Dealing with the Stories that Make Us Suffer by Carl Fooks

A common question I get goes something along these lines:

“A friend has done something that has upset me. I feel betrayed. I thought I could trust them. I’m suffering. How can I stop?”

The person varies, what happens varies, the feeling varies, but it all boils down to the same archetypical cause: something happens that we want to be different. Sue got a pay rise but I didn’t! Jim cheated on me! Billy stole from me! Mary doesn’t like me. Tara has asked me not to make a cake for the party; I’m convinced nobody likes my cakes! Etc.

When things like this happen, a big part of our suffering comes from the stories we tell ourselves about these events. The stories might be accurate and justified, but often they’re distorted and hypercritical, and we believe them as if they are True. We think we’re useless, unloveable, gullible, unlikeable, talentless chumps!

The instructions for practice boil down to watching whatever arises within the field of awareness in a way that does not control, manipulate, judge, question, or interfere in any way whatsoever. How does this help in daily life, though? When something like this assails us, how do we apply the practice?

One thing we can do is use mindfulness to delve into what’s happening to discover what’s really disturbing us. On the cushion, we investigate our experience: what is this? The same is true off the cushion. We delve into the experience: what am I actually experiencing here? What’s troubling me? On the cushion, we do this non-discursively, we simply watch and wait for it to show us what it has to tell us, but off the cushion it often first needs a bit more interactive analysis. We delve deeper and deeper asking what’s the matter, what’s bothering me, what am I struggling with? Get an answer, test it, and ask again. Eventually we find something fundamental, possibly an unloved, unappreciated, betrayed little mini-me, sitting wounded in the corner of our minds, wailing at the terrible things “that nasty person has done to me”. It is there that we apply the practice. We simply watch that wounded feeling, allowing it to be there without any interference whatsoever, noting gently: “wounded wounded”. I wrote about this approach in last October’s Newsbyte if you would like to read more.

Sometimes though an alternative approach is needed. Perhaps the pain is too much and we have to first get ourselves into a better place before we can investigate. When something like this happens to me, I undermine the certainty I feel in what I believe has happened. If somebody’s said something to me that makes me feel terrible, I think of how I “know” that it’s True, and then think of alternatives that could be true instead. I come up with two or three alternatives that are genuine possibilities, and I convince myself that I can never know which one of the different possibilities are actually true.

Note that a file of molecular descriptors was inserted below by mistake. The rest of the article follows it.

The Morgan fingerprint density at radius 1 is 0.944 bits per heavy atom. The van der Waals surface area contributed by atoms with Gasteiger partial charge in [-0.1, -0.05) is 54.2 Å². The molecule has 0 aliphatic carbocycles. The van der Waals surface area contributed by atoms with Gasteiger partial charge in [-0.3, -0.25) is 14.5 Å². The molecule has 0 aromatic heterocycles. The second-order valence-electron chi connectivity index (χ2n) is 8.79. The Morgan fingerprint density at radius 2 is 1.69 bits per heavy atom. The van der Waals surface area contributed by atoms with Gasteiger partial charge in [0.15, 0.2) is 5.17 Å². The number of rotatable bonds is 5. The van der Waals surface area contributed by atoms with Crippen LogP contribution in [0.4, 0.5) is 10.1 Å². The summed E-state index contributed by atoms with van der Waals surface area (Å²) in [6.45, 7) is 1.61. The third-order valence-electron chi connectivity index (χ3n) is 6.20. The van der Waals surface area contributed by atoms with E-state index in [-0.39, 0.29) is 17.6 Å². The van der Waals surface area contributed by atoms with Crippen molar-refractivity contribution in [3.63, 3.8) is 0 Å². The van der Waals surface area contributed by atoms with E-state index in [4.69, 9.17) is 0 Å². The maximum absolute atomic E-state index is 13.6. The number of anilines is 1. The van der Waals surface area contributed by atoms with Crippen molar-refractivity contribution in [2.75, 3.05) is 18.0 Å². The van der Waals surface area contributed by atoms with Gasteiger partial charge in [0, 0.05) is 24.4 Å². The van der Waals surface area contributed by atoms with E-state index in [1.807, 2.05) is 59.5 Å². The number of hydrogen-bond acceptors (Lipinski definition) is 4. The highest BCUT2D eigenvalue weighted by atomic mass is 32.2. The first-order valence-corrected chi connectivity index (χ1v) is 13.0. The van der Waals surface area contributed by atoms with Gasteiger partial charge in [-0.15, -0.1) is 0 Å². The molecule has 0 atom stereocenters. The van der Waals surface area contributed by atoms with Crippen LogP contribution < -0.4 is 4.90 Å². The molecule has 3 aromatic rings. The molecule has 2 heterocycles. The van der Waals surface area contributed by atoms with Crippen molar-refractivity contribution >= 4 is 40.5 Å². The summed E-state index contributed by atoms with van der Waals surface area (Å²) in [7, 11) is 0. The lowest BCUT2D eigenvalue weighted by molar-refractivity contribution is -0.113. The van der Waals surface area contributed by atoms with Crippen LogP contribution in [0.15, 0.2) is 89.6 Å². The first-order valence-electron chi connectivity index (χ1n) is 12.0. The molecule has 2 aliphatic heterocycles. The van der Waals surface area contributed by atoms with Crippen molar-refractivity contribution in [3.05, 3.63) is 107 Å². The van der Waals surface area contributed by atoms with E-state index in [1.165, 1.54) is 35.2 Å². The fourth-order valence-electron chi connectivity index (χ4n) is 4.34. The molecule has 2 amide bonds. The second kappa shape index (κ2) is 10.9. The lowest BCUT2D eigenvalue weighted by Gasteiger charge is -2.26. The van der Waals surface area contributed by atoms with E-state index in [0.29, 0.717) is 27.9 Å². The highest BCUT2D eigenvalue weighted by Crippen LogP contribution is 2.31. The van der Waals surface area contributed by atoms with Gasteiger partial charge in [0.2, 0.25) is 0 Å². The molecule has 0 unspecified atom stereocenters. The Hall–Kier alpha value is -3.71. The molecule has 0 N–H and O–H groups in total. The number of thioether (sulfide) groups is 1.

If I asked the “perpetrator”, they may tell me a lie so as not to offend me. Or they may tell me the truth. Unless I could actually get inside their mind, I have no way of telling. Even lie-detector tests are fallible. So, I just can’t know. Right there, in that realisation, is freedom. The moment you see that any of them could be true, the attachment to one of them simply does not make any sense, and the mind is much less inclined to cling to it.

Seeing this, we should soak ourselves in the realisation that clinging to an idea, a view, leads to suffering, while letting go of it leads to release and relief.

When this becomes a habitual pattern of the mind, it starts doing it with everything. Is my view of anything more right or wrong than anyone else’s? No! Of course not! There are just views. Seeing this, we unpick our belief in the stories the mind tells us, slowly liberating ourselves from our inner-critic, and inching our way towards freedom.

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